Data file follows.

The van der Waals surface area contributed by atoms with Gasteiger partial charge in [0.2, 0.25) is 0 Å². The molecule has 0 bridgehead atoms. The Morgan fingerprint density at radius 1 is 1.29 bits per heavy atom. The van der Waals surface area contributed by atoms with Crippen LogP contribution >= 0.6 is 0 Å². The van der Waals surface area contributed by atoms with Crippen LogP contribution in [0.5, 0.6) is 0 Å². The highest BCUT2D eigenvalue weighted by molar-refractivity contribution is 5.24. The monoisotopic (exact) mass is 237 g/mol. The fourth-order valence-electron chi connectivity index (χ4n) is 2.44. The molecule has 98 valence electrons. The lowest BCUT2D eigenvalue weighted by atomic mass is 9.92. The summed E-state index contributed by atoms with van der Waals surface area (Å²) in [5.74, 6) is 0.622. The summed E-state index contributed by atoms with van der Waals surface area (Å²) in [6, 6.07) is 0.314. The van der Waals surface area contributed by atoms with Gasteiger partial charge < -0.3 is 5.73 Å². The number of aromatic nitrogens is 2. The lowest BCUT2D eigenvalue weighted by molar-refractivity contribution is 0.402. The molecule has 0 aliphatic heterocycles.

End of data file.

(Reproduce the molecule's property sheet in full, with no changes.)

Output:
The van der Waals surface area contributed by atoms with Gasteiger partial charge in [0.2, 0.25) is 0 Å². The molecule has 0 bridgehead atoms. The Morgan fingerprint density at radius 1 is 1.29 bits per heavy atom. The van der Waals surface area contributed by atoms with Crippen LogP contribution >= 0.6 is 0 Å². The van der Waals surface area contributed by atoms with Crippen LogP contribution in [0.5, 0.6) is 0 Å². The highest BCUT2D eigenvalue weighted by molar-refractivity contribution is 5.24. The monoisotopic (exact) mass is 237 g/mol. The fourth-order valence-electron chi connectivity index (χ4n) is 2.44. The molecule has 98 valence electrons. The lowest BCUT2D eigenvalue weighted by atomic mass is 9.92. The summed E-state index contributed by atoms with van der Waals surface area (Å²) in [5.74, 6) is 0.622. The summed E-state index contributed by atoms with van der Waals surface area (Å²) in [6, 6.07) is 0.314. The van der Waals surface area contributed by atoms with Gasteiger partial charge < -0.3 is 5.73 Å². The number of aromatic nitrogens is 2. The lowest BCUT2D eigenvalue weighted by molar-refractivity contribution is 0.402. The molecule has 0 aliphatic heterocycles.